Their cohesive self-titled debut album suggests things haven't been going smoothly within their ranks
As much as the band and its fans would likely prefer that we move on from the issue, it’s pretty much impossible to write about the “debut” album by Preoccupations without discussing their previous debut album as the unfortunately named Viet Cong. The anger and hurt that name provoked, and the band’s clumsily slow response to the outcry, is now too big a part of their story to ignore.
Of course, many fans never understood why the name was so problematic and hate that people won’t stop talking about it. But music doesn’t exist in a cultural vacuum, and though there aren’t any direct lyrical references to the saga on their new album, the overall themes of darkness and depression suggest that things haven’t been going so smoothly for the Calgary post-punk band.
That bleakness obviously has many sources: some members went through difficult breakups, everyone moved to different cities, and they went into the studio with very little material prepared. Under those circumstances, it’s a miracle that this self-titled album is as cohesive as it is.
The new material isn’t a huge departure but does feature synths more prominently, and Preoccupations have embraced their 80s goth-pop tendencies more wholeheartedly. Vocalist Matt Flegel increasingly seems to be channelling the Psychedelic Furs’ Richard Butler, though the band is still a bit too noisy for a John Hughes soundtrack.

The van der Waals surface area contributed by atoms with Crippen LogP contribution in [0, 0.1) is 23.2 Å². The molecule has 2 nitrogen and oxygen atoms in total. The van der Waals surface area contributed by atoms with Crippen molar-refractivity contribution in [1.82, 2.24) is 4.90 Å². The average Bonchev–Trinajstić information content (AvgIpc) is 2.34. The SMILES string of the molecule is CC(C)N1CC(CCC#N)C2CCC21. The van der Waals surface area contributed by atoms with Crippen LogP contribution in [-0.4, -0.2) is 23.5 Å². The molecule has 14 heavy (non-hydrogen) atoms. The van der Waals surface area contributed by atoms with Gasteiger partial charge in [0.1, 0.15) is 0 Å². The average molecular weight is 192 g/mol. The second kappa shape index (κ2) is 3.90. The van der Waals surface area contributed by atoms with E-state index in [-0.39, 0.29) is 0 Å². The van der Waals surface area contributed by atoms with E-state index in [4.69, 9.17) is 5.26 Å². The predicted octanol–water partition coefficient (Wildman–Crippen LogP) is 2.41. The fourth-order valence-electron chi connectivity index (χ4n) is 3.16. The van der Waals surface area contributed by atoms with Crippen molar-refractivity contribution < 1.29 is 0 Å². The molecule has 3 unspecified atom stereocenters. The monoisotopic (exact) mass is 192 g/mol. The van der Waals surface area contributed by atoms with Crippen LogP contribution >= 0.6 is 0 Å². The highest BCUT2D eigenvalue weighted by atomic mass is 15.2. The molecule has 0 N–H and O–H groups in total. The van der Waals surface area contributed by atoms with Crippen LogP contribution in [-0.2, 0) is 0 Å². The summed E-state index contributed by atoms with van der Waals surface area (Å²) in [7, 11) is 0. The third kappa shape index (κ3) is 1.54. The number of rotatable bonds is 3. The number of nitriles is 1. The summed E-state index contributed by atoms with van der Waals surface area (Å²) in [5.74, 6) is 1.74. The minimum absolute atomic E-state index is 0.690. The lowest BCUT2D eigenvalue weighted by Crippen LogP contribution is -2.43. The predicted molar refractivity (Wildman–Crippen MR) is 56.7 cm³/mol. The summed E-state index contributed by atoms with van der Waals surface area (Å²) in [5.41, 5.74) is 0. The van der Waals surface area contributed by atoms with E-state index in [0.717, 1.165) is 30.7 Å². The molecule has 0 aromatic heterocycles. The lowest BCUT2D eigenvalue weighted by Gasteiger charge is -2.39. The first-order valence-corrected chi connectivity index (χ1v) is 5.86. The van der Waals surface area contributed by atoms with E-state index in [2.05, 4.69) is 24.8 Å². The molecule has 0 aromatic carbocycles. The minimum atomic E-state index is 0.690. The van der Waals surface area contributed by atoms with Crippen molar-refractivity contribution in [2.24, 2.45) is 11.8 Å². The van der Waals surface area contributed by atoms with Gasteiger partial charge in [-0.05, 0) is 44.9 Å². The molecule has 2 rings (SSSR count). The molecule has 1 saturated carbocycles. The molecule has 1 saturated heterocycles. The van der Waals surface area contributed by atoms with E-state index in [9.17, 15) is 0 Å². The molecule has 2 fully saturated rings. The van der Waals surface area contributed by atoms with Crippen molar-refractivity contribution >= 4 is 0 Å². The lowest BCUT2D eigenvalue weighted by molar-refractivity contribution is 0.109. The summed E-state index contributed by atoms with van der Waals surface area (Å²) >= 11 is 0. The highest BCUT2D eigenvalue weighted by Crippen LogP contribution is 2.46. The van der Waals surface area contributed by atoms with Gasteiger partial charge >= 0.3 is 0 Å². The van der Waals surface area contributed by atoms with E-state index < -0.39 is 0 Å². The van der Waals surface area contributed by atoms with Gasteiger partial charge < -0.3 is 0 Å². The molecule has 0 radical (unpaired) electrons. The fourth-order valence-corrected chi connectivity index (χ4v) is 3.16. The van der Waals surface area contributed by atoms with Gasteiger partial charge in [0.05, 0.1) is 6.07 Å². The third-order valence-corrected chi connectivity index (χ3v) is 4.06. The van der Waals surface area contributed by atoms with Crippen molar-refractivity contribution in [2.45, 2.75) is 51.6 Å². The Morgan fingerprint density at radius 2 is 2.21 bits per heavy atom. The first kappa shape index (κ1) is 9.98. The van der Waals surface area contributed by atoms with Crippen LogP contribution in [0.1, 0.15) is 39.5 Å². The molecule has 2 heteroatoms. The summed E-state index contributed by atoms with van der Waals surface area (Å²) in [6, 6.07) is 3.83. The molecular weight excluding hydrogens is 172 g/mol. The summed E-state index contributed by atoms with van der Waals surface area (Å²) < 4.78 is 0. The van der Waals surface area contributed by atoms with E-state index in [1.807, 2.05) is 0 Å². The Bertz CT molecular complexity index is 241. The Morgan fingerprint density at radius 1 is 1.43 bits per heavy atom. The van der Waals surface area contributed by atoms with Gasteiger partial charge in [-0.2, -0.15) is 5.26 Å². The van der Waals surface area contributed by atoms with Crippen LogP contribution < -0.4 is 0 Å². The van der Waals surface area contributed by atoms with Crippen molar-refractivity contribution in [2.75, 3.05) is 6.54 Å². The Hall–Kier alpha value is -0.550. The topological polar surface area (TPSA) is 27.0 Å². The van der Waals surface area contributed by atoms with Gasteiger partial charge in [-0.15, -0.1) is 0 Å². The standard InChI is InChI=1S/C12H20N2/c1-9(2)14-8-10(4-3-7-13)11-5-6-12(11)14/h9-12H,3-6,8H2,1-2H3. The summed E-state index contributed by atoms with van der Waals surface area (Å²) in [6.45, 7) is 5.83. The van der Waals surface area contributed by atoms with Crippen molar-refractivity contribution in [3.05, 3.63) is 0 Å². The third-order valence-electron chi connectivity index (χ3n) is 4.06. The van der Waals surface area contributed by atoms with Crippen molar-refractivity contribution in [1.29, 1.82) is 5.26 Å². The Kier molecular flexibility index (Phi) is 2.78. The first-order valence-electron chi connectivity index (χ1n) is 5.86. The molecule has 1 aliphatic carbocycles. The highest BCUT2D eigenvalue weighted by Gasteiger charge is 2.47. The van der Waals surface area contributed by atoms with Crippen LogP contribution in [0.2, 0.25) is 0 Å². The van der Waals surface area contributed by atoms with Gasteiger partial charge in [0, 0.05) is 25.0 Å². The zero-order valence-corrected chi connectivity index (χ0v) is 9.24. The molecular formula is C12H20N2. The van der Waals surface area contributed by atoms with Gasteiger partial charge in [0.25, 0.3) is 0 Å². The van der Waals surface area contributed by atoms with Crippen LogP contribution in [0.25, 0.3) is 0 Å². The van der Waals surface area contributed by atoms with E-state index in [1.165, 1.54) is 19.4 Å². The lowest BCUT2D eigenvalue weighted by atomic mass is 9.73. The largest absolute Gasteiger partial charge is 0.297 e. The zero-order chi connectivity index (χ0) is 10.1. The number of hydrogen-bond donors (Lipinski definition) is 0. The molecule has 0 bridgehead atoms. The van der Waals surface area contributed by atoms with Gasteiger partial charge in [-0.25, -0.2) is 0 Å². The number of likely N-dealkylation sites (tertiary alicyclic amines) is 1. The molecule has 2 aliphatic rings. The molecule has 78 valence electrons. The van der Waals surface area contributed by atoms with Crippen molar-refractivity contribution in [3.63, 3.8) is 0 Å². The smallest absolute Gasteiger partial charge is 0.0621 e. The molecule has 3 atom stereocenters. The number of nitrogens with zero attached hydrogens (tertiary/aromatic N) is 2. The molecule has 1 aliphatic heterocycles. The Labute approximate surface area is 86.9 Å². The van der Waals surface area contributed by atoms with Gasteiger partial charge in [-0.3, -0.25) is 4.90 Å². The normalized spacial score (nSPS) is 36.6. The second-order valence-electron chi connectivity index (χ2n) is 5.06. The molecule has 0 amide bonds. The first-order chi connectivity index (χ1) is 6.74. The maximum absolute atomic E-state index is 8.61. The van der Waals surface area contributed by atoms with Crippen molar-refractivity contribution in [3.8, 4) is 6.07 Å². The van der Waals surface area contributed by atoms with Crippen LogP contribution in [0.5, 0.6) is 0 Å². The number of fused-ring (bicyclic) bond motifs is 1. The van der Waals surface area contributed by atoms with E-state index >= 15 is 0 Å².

They’re at their best when pushing themselves creatively, as on the epic 11-minute post-punk, prog-rock song Memory, but some of the more promising oddball ideas seem like half-finished tracks that end before the two-minute mark. Preoccupations don’t fully hit their stride until album closer Fever, which sounds a bit like Heroes-era Bowie without coming across as derivative.
Top track: Fever
Preoccupations play an in-store at the Tiny Record Shop on Friday (September 16, 7 pm) and the Danforth Music Hall on October 8. See listing.